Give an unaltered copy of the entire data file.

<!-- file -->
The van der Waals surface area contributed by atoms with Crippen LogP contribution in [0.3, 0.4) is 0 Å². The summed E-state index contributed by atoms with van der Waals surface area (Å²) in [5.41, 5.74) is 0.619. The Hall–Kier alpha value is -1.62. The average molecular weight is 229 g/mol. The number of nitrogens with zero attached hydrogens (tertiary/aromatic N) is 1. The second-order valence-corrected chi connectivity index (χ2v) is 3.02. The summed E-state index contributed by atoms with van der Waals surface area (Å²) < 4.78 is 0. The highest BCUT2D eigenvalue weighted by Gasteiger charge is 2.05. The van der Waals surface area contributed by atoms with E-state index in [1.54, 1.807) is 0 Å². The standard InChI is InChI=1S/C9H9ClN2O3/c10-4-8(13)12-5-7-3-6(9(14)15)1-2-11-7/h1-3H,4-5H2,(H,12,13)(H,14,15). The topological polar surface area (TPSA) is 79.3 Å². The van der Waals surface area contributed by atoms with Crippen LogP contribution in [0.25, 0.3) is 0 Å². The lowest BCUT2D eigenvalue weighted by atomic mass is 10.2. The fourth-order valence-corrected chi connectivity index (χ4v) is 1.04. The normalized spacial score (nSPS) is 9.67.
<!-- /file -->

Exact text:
The van der Waals surface area contributed by atoms with Crippen LogP contribution in [0.3, 0.4) is 0 Å². The summed E-state index contributed by atoms with van der Waals surface area (Å²) in [5.41, 5.74) is 0.619. The Hall–Kier alpha value is -1.62. The average molecular weight is 229 g/mol. The number of nitrogens with zero attached hydrogens (tertiary/aromatic N) is 1. The second-order valence-corrected chi connectivity index (χ2v) is 3.02. The summed E-state index contributed by atoms with van der Waals surface area (Å²) < 4.78 is 0. The highest BCUT2D eigenvalue weighted by Gasteiger charge is 2.05. The van der Waals surface area contributed by atoms with E-state index in [1.54, 1.807) is 0 Å². The standard InChI is InChI=1S/C9H9ClN2O3/c10-4-8(13)12-5-7-3-6(9(14)15)1-2-11-7/h1-3H,4-5H2,(H,12,13)(H,14,15). The topological polar surface area (TPSA) is 79.3 Å². The van der Waals surface area contributed by atoms with Crippen LogP contribution in [0.25, 0.3) is 0 Å². The lowest BCUT2D eigenvalue weighted by atomic mass is 10.2. The fourth-order valence-corrected chi connectivity index (χ4v) is 1.04. The normalized spacial score (nSPS) is 9.67.